Money-Sharing App Encourages Growth in Kenya


NAIROBI, Kenya — In recent years, a money-sharing app in Kenya has expanded opportunities for economic growth and development. M-PESA is an app made for basic phones that can send and receive money, schedule regular bill payments and top up phone credit. All over the world, people are stuck in poverty because of inaccessible and inadequate financial services. Without banking, people cannot invest in health, education or business ventures, and the economy stagnates.

In 2007, M-PESA was launched by Vodafone in Kenya and Tanzania. In a recent study, economists from the Massachusetts Institute of Technology and Georgetown University partnered with nonprofit Innovations for Poverty Action to analyze the impact of M-PESA in Kenya. The study found that the app is used in 96 percent of households in the country, making the money-sharing app one of the most successful in the world.

When M-PESA was in its early stages of development, its goal was to allow for microfinance loans to be paid by phone. The project quickly broadened to include more general money transfer services. Now, the system operates smoothly throughout Kenya. Users can deposit and withdraw money from an M-PESA account at a Safaricom network location, and transfer money to other users by sending a text from their phone. The app caters to older models of phones as well as smartphones, making it accessible to a larger amount of people.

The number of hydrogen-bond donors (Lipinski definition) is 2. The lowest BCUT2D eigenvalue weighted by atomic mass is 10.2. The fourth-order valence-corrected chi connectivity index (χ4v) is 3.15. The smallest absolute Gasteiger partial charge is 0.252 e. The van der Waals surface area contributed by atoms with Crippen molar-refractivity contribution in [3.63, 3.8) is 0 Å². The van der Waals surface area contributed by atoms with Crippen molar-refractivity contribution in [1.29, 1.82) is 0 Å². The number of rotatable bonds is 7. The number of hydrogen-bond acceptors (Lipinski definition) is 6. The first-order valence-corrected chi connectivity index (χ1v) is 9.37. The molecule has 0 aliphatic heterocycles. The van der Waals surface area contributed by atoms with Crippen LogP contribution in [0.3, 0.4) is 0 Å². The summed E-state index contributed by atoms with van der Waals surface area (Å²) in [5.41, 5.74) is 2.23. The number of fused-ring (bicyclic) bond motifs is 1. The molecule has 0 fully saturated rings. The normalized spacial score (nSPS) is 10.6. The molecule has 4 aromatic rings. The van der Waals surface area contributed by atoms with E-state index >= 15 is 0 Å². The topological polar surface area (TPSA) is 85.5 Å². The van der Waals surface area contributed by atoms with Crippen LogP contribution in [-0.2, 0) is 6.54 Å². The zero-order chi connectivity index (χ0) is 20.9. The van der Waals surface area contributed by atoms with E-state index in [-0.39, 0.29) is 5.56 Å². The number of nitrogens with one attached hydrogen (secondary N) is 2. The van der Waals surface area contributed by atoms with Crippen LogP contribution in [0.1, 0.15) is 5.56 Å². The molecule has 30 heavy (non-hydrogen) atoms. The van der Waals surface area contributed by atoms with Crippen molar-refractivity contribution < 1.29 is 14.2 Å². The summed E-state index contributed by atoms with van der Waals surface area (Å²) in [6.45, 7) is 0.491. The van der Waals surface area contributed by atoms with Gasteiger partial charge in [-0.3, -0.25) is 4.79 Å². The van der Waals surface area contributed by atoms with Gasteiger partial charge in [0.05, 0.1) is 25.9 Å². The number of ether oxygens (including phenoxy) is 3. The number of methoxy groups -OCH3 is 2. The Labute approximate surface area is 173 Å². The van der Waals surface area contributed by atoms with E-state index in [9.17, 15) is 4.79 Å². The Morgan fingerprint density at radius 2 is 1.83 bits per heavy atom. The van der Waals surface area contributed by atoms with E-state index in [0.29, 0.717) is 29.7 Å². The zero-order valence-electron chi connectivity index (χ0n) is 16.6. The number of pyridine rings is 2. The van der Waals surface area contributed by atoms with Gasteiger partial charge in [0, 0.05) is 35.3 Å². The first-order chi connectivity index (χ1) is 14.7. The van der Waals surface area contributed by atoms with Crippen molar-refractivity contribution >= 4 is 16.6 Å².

Since the spread of M-PESA, women have been empowered to control their own finances and economic contributions. In this sense, the study conducted by Innovations for Poverty Action has also added insight to research on gender dynamics regarding household finances in developing countries.

Overall, the introduction of this money-sharing app in Kenya has made the handling of finances easier for a large majority of households and continues to encourage economic growth. The app is affordable and has proven essential to Kenya’s impoverished as they move toward a more economically stable future.

Peyton Jacobsen

Photo: Flickr


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